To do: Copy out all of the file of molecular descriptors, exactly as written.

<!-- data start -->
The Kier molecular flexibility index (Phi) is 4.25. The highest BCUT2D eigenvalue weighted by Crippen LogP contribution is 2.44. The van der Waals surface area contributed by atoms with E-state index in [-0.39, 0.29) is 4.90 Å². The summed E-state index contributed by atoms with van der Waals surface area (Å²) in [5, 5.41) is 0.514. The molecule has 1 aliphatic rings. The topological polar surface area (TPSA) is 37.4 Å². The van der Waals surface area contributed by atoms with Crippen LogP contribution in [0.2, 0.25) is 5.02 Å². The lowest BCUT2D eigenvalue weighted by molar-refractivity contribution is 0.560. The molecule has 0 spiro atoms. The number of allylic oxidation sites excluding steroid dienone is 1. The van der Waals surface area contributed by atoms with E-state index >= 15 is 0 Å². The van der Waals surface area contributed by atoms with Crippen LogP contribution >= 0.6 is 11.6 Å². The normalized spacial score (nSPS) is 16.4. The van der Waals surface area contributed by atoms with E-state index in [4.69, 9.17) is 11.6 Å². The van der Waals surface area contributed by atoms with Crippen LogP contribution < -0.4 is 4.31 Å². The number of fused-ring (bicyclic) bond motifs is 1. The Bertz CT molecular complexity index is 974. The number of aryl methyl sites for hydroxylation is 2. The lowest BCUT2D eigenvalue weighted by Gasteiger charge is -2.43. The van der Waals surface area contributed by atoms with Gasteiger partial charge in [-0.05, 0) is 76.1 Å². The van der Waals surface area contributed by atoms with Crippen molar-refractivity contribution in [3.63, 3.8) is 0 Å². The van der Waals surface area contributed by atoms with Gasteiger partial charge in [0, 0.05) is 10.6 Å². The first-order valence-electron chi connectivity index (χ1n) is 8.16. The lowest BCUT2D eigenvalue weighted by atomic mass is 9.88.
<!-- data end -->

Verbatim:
The Kier molecular flexibility index (Phi) is 4.25. The highest BCUT2D eigenvalue weighted by Crippen LogP contribution is 2.44. The van der Waals surface area contributed by atoms with E-state index in [-0.39, 0.29) is 4.90 Å². The summed E-state index contributed by atoms with van der Waals surface area (Å²) in [5, 5.41) is 0.514. The molecule has 1 aliphatic rings. The topological polar surface area (TPSA) is 37.4 Å². The van der Waals surface area contributed by atoms with Crippen LogP contribution in [0.2, 0.25) is 5.02 Å². The lowest BCUT2D eigenvalue weighted by molar-refractivity contribution is 0.560. The molecule has 0 spiro atoms. The number of allylic oxidation sites excluding steroid dienone is 1. The van der Waals surface area contributed by atoms with E-state index >= 15 is 0 Å². The van der Waals surface area contributed by atoms with Crippen LogP contribution >= 0.6 is 11.6 Å². The normalized spacial score (nSPS) is 16.4. The van der Waals surface area contributed by atoms with E-state index in [4.69, 9.17) is 11.6 Å². The van der Waals surface area contributed by atoms with Crippen LogP contribution < -0.4 is 4.31 Å². The number of fused-ring (bicyclic) bond motifs is 1. The Bertz CT molecular complexity index is 974. The number of aryl methyl sites for hydroxylation is 2. The lowest BCUT2D eigenvalue weighted by Gasteiger charge is -2.43. The van der Waals surface area contributed by atoms with Gasteiger partial charge in [-0.05, 0) is 76.1 Å². The van der Waals surface area contributed by atoms with Crippen molar-refractivity contribution in [3.63, 3.8) is 0 Å². The van der Waals surface area contributed by atoms with Gasteiger partial charge in [0, 0.05) is 10.6 Å². The first-order valence-electron chi connectivity index (χ1n) is 8.16. The lowest BCUT2D eigenvalue weighted by atomic mass is 9.88.